When is a table not a table? When, perhaps, it's an altar?—Some Christian a/theist thoughts inspired by Heidegger and Bonhoeffer

The apse with the altar table in the Cambridge Unitarian Church
READINGS:

Psalm 43:4

Then I will go to the altar of God, to God my exceeding joy; and I will praise you with the harp, O God, my God.

From Dietrich Bonhoeffer’s Letters and Papers from Prison (SCM, London 1971, p. 360)

God as a working hypothesis in morals, politics, or science, has been surmounted and abolished, and the same thing has happened in philosophy and religion (Feuerbach!). For the sake of intellectual honesty, that working hypothesis should be dropped, or as far as possible eliminated. . . . Honesty demands that we recognise that we must live in the world as if there were no God. And this is just what we do recognise — before God! God himself drives us to this realisation. — God makes us know that we must live as men who can get along without Him. The God who is with us is the God who forsakes us (Mark 15:34)! We stand continually in the presence of God who makes us live in the world without the God-hypothesis.

From the Der Spiegel Interview with Martin Heidegger (1966)

SPIEGEL: Can the individual still influence this network of inevitabilities at all, or can philosophy influence it, or can they both influence it together in that philosophy leads one individual or several individuals to a certain action?

HEIDEGGER: Those questions bring us back to the beginning of our conversation. If I may answer quickly and perhaps somewhat vehemently, but from long reflection: Philosophy will not be able to bring about a direct change of the present state of the world. This is true not only of philosophy but of all merely human meditations and endeavours. Only a god can still save us. I think the only possibility of salvation left to us is to prepare readiness, through thinking and poetry, for the appearance of the god or for the absence of the god during the decline; so that we do not, simply put, die meaningless deaths, but that when we decline, we decline in the face of the absent god.

SPIEGEL: Is there a connection between your thinking and the emergence of this god? Is there, as you see it, a causal connection? Do you think we can get this god to come by thinking?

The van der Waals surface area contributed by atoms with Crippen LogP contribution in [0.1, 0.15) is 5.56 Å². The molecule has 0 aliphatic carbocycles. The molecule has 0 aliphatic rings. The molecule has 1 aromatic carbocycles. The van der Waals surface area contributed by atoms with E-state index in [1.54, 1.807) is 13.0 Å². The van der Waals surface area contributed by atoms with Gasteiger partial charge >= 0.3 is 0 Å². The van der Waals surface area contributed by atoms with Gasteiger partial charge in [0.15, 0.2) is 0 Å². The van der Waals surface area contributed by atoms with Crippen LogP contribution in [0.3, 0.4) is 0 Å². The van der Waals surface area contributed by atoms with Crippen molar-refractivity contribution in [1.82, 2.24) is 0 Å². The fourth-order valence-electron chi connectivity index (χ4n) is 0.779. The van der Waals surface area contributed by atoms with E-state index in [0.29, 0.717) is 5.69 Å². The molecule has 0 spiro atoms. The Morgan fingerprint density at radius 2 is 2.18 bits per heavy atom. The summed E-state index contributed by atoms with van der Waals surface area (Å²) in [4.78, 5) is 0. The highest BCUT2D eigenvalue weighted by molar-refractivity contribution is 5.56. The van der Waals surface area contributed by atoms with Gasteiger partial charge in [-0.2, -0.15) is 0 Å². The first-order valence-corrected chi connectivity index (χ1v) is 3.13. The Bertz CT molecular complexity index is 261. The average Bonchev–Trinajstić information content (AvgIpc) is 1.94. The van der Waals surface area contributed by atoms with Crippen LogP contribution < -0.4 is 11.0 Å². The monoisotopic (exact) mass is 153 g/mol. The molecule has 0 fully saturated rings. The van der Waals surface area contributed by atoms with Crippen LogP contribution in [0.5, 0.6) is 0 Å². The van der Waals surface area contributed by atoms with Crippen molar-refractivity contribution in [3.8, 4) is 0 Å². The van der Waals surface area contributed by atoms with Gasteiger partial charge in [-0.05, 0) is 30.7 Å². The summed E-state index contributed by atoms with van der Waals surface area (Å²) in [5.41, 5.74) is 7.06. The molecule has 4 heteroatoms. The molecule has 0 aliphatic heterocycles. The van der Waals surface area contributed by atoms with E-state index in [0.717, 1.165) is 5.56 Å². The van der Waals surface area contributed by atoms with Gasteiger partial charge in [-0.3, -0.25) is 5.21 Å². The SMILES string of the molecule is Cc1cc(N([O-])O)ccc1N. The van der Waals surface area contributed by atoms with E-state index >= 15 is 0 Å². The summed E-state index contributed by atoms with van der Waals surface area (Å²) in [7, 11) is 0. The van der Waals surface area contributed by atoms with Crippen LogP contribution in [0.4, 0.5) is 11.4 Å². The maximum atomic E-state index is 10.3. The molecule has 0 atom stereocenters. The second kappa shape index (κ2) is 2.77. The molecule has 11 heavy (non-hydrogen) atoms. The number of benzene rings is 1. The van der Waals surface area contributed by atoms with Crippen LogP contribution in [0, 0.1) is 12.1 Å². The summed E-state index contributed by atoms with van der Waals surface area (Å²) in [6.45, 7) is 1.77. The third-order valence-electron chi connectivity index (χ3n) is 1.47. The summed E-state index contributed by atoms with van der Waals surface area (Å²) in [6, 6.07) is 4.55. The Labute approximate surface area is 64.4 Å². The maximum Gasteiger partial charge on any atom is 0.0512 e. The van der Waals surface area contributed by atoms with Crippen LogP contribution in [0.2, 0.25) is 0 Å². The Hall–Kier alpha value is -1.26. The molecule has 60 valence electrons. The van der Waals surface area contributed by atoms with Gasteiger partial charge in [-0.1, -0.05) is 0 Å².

HEIDEGGER: We cannot get him to come by thinking. At best we can prepare the readiness of expectation.

SPIEGEL: But can we help?

HEIDEGGER: The preparation of readiness could be the first step. The world cannot be what and how it is through human beings, but neither can it be so without human beings.

—o0o—

ADDRESS
When is a table not a table? When, perhaps, it's an altar?—Some Christian a/theist thoughts inspired by Heidegger and Bonhoeffer

John's picture of the church with me standing outside
John Dillistone’s presentation to Susanna and me this week of his picture with it’s interesting perspectival and symbolic take on our church building set me thinking again about my own perspectives on this edifice, especially some of the theological symbols and meanings that have been, are, and might yet be found within it.

I could take almost any aspect of the building and draw out of it something of theological interest but, today, I’d like to concentrate on just one aspect that has long puzzled me, namely the table behind me.

When I became minister here in 2000 I continued to use the table in almost exactly the same way it was used before my coming. It is, as you can see, at the east end of the church — the traditional “holy end” of a church — and it had then, and has now, flowers and lit candles upon it and, following the offering the little collection bag is put there too as a symbolic sacrifice and offering. The only change to things has been that I now light the candles myself at the very start of the service when, in earlier years, they were lit before the service began. It seems that upon it there has never been placed a cross.